Apr. 7, 2009 Studies done with laboratory rats suggest that supplementation of their diet with lipoic acid had a significant effect in lowering triglycerides, which along with cholesterol levels and blood pressure are one of the key risk factors in cardiovascular disease.
In the lab animals, supplements of lipoic acid lowered triglyceride levels up to 60 percent. If the effect were the same in humans – which is not yet clear – that would be a greater impact than found with other dietary supplements, and similar to the effects of some prescription drugs.
The results were just published in the Archives of Biochemistry and Biophysics.
"The extent of triglyceride reduction was really dramatic, we didn't expect it to be this profound," said Regis Moreau, an assistant professor with the Linus Pauling Institute at Oregon State University. "The potential is good that this could become another way to lower blood triglycerides and help reduce the risk of atherosclerosis. It's pretty exciting."
Lipoic acid is a natural compound found at low levels in some foods, including red meat and green leafy vegetables. A powerful antioxidant, it's been of considerable research interest in recent years for its apparent ability to reduce mitochondrial decay in cells and perhaps slow the process of aging. And it's been used in Europe for decades as a treatment for the neuropathic complications of diabetes.
"Lipoic acid is known to influence glucose uptake, and bring down blood glucose by increasing its transport into skeletal muscle," Moreau said. "Less has been done to study its potential value in reducing triglycerides."
Until about 10 years ago, Moreau said, high blood levels of triglycerides – basically a form of fat – were not thought to be as significant as cholesterol at predicting atherosclerosis and heart disease. That perspective has changed, he added, and most experts now see triglycerides as a third important risk factor for atherosclerosis, along with levels of "good" HDL and "bad" LDL cholesterol.
Widely prescribed medications are often taken to influence all of these issues, especially when efforts to control them with diet, exercise, and proper weight have not been effective. However, some of these medications have unwanted side effects that remain a concern.
In this research, it was found that supplements of lipoic acid appeared to affect triglyceride levels through two pathways. After eating, lipoic acid supplementation increased the rate of disappearance of triglycerides in the bloodstream. And supplements also reduced the genetic expression of enzymes in the liver that synthesize triglycerides.
This is the first study that has identified the molecular targets by which lipoic acid can lower triglyceride levels, the researchers said, and to show the effect on liver enzymes resulting in less production of triglycerides. It also found that the mechanism of action of how lipoic acid can lower triglycerides appears separate and distinct from that provided by fibrate drugs, a group of prescription medications often used for that purpose.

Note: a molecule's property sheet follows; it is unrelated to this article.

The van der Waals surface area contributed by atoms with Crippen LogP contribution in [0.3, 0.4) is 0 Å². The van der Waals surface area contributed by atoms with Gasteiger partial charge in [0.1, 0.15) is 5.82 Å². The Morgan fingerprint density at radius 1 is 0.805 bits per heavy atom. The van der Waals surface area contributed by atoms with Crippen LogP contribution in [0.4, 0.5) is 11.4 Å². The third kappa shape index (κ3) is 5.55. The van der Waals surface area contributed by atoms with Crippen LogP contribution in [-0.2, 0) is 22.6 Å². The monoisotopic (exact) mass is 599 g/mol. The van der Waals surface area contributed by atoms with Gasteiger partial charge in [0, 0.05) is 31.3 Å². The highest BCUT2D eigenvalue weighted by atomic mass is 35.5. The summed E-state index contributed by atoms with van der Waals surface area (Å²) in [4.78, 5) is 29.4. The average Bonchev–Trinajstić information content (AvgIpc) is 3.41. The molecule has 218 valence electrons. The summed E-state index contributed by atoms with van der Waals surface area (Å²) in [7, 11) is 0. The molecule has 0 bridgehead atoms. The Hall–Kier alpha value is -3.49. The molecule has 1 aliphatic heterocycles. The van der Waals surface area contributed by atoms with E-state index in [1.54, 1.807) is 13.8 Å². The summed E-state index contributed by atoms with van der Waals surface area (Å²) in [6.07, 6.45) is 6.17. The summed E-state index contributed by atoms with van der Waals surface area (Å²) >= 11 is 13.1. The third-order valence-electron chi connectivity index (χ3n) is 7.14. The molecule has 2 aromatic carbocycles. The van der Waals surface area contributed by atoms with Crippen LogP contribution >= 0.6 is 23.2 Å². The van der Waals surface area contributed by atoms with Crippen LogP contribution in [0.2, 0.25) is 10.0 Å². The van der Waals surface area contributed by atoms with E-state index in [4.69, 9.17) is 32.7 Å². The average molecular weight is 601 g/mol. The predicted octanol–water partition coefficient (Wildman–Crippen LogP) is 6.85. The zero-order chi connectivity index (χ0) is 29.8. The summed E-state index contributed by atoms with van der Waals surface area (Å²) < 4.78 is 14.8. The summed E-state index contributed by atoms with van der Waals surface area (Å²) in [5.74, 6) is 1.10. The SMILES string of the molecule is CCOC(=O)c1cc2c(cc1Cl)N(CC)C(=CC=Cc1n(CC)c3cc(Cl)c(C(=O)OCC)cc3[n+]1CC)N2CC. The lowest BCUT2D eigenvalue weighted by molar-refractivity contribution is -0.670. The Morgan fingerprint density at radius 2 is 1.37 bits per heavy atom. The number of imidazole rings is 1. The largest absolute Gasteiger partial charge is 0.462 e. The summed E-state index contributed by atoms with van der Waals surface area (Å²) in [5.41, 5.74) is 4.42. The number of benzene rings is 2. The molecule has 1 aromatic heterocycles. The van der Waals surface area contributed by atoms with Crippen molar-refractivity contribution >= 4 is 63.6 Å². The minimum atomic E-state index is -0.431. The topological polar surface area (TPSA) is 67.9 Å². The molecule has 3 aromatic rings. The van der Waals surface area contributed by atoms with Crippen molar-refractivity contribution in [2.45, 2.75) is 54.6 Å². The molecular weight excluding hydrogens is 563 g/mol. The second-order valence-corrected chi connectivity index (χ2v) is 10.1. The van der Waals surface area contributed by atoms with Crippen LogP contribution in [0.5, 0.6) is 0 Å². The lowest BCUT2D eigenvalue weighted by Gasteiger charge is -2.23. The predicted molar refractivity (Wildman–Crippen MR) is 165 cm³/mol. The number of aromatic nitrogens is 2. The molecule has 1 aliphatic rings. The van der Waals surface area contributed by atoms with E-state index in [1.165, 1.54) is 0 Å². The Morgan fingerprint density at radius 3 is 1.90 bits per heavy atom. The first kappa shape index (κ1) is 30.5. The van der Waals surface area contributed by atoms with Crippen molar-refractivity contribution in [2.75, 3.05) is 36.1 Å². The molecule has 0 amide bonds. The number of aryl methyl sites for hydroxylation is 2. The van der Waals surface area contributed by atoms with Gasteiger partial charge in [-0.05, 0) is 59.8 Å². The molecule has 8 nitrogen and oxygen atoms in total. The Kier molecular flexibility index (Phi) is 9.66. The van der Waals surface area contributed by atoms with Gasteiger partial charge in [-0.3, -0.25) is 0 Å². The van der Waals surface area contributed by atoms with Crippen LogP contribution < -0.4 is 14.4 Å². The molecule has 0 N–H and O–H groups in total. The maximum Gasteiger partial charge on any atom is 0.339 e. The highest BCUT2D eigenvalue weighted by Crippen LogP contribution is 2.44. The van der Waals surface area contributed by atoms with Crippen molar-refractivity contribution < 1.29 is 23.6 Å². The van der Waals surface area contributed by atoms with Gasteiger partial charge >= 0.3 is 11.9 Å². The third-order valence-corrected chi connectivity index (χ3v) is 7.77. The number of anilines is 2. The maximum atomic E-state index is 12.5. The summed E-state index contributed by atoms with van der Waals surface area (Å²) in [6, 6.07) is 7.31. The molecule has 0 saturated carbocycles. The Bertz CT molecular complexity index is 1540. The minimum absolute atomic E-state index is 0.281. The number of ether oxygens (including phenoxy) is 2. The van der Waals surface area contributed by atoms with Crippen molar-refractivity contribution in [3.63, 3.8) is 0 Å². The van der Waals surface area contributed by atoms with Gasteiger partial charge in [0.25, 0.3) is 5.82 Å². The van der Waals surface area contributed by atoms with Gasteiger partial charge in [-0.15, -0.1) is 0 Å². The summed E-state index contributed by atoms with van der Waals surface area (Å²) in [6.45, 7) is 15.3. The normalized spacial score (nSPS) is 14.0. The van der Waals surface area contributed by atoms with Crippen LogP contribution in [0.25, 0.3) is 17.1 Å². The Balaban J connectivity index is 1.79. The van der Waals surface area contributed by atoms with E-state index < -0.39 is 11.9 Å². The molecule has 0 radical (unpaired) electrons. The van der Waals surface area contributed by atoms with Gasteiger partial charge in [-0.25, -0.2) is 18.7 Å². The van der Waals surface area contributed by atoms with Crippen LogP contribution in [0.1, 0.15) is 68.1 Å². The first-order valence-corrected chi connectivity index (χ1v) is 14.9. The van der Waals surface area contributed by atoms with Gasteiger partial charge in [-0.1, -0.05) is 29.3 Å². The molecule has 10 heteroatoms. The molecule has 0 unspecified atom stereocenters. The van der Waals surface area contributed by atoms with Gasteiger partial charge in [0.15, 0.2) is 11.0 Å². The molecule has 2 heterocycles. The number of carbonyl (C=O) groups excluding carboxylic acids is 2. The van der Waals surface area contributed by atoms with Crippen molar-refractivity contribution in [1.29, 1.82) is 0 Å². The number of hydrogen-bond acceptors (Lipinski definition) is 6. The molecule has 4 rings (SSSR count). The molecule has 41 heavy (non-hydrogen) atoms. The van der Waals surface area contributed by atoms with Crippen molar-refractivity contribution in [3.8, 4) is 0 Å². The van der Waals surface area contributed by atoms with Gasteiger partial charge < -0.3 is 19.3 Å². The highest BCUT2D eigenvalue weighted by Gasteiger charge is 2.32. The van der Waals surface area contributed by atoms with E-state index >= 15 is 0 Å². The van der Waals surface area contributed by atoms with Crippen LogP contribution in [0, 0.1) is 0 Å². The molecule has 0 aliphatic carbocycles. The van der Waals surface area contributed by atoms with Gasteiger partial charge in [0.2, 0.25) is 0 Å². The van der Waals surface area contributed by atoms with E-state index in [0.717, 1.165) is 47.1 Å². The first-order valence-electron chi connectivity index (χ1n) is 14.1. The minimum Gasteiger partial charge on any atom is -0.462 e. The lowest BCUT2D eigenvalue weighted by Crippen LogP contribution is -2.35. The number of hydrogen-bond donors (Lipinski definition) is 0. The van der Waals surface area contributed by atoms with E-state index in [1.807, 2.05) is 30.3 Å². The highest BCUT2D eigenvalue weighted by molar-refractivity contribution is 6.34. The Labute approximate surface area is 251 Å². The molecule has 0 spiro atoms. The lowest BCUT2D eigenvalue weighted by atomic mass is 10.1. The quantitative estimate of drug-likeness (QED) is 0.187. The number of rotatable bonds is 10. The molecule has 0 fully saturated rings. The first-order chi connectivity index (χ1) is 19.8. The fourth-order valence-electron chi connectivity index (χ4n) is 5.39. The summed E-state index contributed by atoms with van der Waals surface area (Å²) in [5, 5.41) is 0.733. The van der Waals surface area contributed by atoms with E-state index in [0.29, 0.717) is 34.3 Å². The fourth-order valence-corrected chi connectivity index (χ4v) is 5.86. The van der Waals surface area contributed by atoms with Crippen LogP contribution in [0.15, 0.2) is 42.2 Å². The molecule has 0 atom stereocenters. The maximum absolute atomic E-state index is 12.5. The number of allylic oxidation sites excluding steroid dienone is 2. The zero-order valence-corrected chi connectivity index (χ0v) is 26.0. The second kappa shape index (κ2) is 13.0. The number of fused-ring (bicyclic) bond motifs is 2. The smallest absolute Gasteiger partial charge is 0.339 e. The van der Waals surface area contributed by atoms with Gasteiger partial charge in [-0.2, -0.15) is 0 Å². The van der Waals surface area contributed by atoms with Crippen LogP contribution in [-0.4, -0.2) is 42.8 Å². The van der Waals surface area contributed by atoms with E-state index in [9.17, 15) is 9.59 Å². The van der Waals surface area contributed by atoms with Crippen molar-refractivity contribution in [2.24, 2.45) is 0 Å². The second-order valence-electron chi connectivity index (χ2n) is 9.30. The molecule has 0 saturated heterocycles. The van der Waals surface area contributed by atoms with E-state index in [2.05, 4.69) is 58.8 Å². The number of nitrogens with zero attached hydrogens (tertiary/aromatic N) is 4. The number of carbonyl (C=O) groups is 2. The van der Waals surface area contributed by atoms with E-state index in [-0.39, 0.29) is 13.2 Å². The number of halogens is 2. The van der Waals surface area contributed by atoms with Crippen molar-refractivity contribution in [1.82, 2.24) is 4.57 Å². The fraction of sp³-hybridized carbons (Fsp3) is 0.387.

Lipoic acid supplements have in various studies been shown to be an appetite suppressant, but control groups of laboratory animals were used in this research to ensure that lower triglyceride levels were not the result simply of less food intake.
The rats used in the experiment were obese to begin with, and developed higher triglyceride levels as the experiment proceeded and they aged – but the animals given lipoic acid fared much better. As they grew from five weeks of age to nine weeks, the blood triglyceride levels doubled in rats given the supplement, but went up more than 400 percent in the other group not given supplements.
The amount of lipoic acid supplementation used in these laboratory experiments would equate to about two grams per day for a 150-pound person, researchers said. Lipoic acid has been used by some people for years as a dietary supplement and found to be safe, Moreau said.
Tory Hagen, a principal investigator and holder of the Jamieson Endowed Chair in Healthspan Research at the Linus Pauling Institute, was a co-author on this study. The work was supported by the National Institutes of Health and the National Center for Complementary and Alternative Medicine.
"We believe that a novel means of controlling triglyceridemia in this animal model has been revealed," researchers wrote in their report. "Given its strong safety record, lipoic acid may have therapeutic applications for the treatment or prevention of hypertriglyceridemia and diabetic dyslipidemia in humans."
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